-- dead --

"So you deputized me to help you hack those files for you, and let me just say that's an inspired bit of gall right there; keeping me in the dark about the thing I was looking for while using me to get at it. Botched, but gutsy. Not that you could come right out and ask me for help, could you?"

The Logician was bent low over himself, shoulders heaving. "Horten."

"So, call me, uh, crazy, but being a latecomer to all this, well . . . " Jack sighed, leaning against the doorframe. "I'm not really seeing how everything's adding up. Not yet."

Neither did he, but he was dammed if he was going to say it out loud. "Explain later. So. Mr. Horten. You want to explain why my screwdriver, you know, the one you said was missing? why it was in the ducts above your esteemed Director's office? Not to mention why the Book and what I'm guessing was Trevor Selos's insides were keeping it company?"

"I . . ." Horten took a long, shuddery breath. "I don't know."

"Oh, come on, Max. No secrets now."

"No, I don't . . . I don't know. I assumed that Ragusa --"

"Again with trying to implicate the Director? Please. I eat toast, beans and red herrings for breakfast. You've got nothing left to lose; why were they --"

"I don't know." The little man flinched horribly as the Doctor stared him down, quailing in the Time Lord's basilisk gaze. "I . . . I honestly don-- "

"Uh, Doc?"

Not. Again. "And just what were you trying to do with the Book, anyway? Because as far as changing the future goes, you haven't. Yet. Though if I don't get this -- "


"Shut up. Talking. C'mon, Mr. Horten. I'm not finished with you; not by a long shot."

"Doctor." Jack's voice had a warning note, and he had withdrawn further into the room. "Remember this whole 'lookout' thing I was on about?"

The Doctor opened his mouth to say something sarcastic, then registered a low, background hum. Getting louder.

"Right. Split up; meet back at the TARDIS." He grabbed Horten by the shoulder, hauling the little man to his feet. "Don't suppose I can prevail upon your superior Agent training to lead them off for a bit?"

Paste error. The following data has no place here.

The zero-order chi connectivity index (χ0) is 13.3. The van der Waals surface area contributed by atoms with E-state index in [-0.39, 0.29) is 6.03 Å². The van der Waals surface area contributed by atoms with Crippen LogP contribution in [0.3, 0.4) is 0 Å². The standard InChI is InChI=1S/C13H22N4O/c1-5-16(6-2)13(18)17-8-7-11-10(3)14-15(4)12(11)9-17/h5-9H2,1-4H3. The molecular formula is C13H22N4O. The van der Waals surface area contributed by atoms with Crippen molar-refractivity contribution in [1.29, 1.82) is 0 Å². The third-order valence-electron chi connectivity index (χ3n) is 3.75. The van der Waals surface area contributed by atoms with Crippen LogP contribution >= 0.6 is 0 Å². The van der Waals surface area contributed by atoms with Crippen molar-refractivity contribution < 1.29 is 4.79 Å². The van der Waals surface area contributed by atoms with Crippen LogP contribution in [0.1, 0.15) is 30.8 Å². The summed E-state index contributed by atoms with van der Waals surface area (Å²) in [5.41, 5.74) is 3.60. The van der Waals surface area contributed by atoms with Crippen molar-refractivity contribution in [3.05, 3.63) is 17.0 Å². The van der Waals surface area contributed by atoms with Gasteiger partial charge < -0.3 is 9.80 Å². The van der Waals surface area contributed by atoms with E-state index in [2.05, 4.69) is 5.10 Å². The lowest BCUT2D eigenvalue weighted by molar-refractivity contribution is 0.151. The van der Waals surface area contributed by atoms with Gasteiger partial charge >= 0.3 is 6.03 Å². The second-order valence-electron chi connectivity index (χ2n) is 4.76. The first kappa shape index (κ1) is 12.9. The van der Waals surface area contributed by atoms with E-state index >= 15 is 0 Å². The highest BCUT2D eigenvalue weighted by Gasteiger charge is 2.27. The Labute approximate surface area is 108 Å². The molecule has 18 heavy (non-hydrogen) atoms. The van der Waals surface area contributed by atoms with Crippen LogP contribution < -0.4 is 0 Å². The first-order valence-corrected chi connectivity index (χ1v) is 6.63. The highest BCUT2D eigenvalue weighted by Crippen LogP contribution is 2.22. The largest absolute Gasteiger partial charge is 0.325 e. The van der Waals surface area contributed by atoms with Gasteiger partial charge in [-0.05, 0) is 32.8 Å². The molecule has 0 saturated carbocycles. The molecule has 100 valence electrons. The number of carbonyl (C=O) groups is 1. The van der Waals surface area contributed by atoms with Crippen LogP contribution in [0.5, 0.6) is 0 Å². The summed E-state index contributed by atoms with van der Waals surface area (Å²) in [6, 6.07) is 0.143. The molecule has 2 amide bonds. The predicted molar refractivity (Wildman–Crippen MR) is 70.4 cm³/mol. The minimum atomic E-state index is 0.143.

Jack sighed heavily, but waggled his eyebrows. "Anything to be of service. Need the key, though." He leaned in, muttering in the Doctor's not-inconsiderable ear, "So how'd you figure out it was him?"

"I didn't. All a freeform bluff based on some conflicting accounts. Doesn't explain nearly enough, though." The Doctor dug in his trouser pocket for the key, handing it over and morbidly wondering if he'd ever get it back. "Here. Don't you get caught."

"What, and miss your big explanation as to just what the hell's going on? I'll come back from the crukking grave if I have to." Jack saluted jauntily, then dashed out of the room. Thirteen seconds later, a police drone whirred past, tentacles flailing. Neither of the two remaining men breathed until the groaning had receded in the outside halls.

The Doctor felt Horten flinch under his grip, and a few more errant questions reared their heads. "Just out of curiosity, you wouldn't be controlling that lot too?"

"N-no. No. I don't -- I thought they were loaned out to us, I -- I tried to reprogram one or two but -- well -- "

and even now it comes, following in the storm's wake

The Doctor shook his head, waiting for the world to stop flaring white. "Sorry. Wait. So -- the squiddies aren't yours, then?"

"I told you, the Director has influence -- "